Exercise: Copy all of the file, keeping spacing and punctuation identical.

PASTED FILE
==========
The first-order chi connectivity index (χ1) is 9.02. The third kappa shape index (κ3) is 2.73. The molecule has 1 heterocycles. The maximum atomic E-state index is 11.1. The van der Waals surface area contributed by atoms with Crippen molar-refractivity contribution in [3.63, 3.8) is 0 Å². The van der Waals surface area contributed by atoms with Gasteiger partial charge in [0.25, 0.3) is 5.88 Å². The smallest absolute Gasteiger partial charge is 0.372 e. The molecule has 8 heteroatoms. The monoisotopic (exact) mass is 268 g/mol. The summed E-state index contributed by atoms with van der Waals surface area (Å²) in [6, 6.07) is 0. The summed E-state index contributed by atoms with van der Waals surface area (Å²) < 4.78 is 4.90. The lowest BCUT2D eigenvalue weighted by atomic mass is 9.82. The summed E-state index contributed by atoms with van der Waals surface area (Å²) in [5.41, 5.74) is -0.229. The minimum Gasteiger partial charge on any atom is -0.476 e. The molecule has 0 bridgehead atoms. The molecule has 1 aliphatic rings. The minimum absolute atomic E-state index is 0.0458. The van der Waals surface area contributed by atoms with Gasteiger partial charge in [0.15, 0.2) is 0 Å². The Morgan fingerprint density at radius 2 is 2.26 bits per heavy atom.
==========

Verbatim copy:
The first-order chi connectivity index (χ1) is 9.02. The third kappa shape index (κ3) is 2.73. The molecule has 1 heterocycles. The maximum atomic E-state index is 11.1. The van der Waals surface area contributed by atoms with Crippen molar-refractivity contribution in [3.63, 3.8) is 0 Å². The van der Waals surface area contributed by atoms with Gasteiger partial charge in [0.25, 0.3) is 5.88 Å². The smallest absolute Gasteiger partial charge is 0.372 e. The molecule has 8 heteroatoms. The monoisotopic (exact) mass is 268 g/mol. The summed E-state index contributed by atoms with van der Waals surface area (Å²) in [6, 6.07) is 0. The summed E-state index contributed by atoms with van der Waals surface area (Å²) < 4.78 is 4.90. The lowest BCUT2D eigenvalue weighted by atomic mass is 9.82. The summed E-state index contributed by atoms with van der Waals surface area (Å²) in [5.41, 5.74) is -0.229. The minimum Gasteiger partial charge on any atom is -0.476 e. The molecule has 0 bridgehead atoms. The molecule has 1 aliphatic rings. The minimum absolute atomic E-state index is 0.0458. The van der Waals surface area contributed by atoms with Gasteiger partial charge in [0.15, 0.2) is 0 Å². The Morgan fingerprint density at radius 2 is 2.26 bits per heavy atom.